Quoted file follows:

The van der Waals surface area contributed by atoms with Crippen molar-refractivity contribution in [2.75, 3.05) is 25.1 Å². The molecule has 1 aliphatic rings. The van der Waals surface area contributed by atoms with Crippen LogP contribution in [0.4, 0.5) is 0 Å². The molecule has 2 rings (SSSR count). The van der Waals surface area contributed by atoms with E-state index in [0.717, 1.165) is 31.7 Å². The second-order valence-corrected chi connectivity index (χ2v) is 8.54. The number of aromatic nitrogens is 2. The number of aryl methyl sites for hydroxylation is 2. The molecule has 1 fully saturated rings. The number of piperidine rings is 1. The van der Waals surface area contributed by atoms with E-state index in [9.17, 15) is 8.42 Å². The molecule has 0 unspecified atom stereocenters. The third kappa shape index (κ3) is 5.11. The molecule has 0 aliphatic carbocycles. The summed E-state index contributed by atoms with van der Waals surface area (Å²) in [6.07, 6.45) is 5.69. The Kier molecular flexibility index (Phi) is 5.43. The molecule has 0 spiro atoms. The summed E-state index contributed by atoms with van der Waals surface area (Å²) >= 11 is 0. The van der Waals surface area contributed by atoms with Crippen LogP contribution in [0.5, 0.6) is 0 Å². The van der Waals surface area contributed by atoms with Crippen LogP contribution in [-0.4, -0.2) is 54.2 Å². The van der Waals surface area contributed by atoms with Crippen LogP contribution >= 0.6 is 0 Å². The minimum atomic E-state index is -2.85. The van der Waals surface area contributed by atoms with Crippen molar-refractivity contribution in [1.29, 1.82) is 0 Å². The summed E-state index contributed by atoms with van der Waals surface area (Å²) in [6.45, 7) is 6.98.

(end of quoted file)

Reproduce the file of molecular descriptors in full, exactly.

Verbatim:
The van der Waals surface area contributed by atoms with Crippen molar-refractivity contribution in [2.75, 3.05) is 25.1 Å². The molecule has 1 aliphatic rings. The van der Waals surface area contributed by atoms with Crippen LogP contribution in [0.4, 0.5) is 0 Å². The molecule has 2 rings (SSSR count). The van der Waals surface area contributed by atoms with E-state index in [0.717, 1.165) is 31.7 Å². The second-order valence-corrected chi connectivity index (χ2v) is 8.54. The number of aromatic nitrogens is 2. The number of aryl methyl sites for hydroxylation is 2. The molecule has 1 fully saturated rings. The number of piperidine rings is 1. The van der Waals surface area contributed by atoms with E-state index in [9.17, 15) is 8.42 Å². The molecule has 0 unspecified atom stereocenters. The third kappa shape index (κ3) is 5.11. The molecule has 0 aliphatic carbocycles. The summed E-state index contributed by atoms with van der Waals surface area (Å²) in [6.07, 6.45) is 5.69. The Kier molecular flexibility index (Phi) is 5.43. The molecule has 0 spiro atoms. The summed E-state index contributed by atoms with van der Waals surface area (Å²) >= 11 is 0. The van der Waals surface area contributed by atoms with Crippen LogP contribution in [0.5, 0.6) is 0 Å². The van der Waals surface area contributed by atoms with Crippen LogP contribution in [-0.4, -0.2) is 54.2 Å². The van der Waals surface area contributed by atoms with Crippen LogP contribution >= 0.6 is 0 Å². The minimum atomic E-state index is -2.85. The van der Waals surface area contributed by atoms with Crippen molar-refractivity contribution in [1.29, 1.82) is 0 Å². The summed E-state index contributed by atoms with van der Waals surface area (Å²) in [6.45, 7) is 6.98.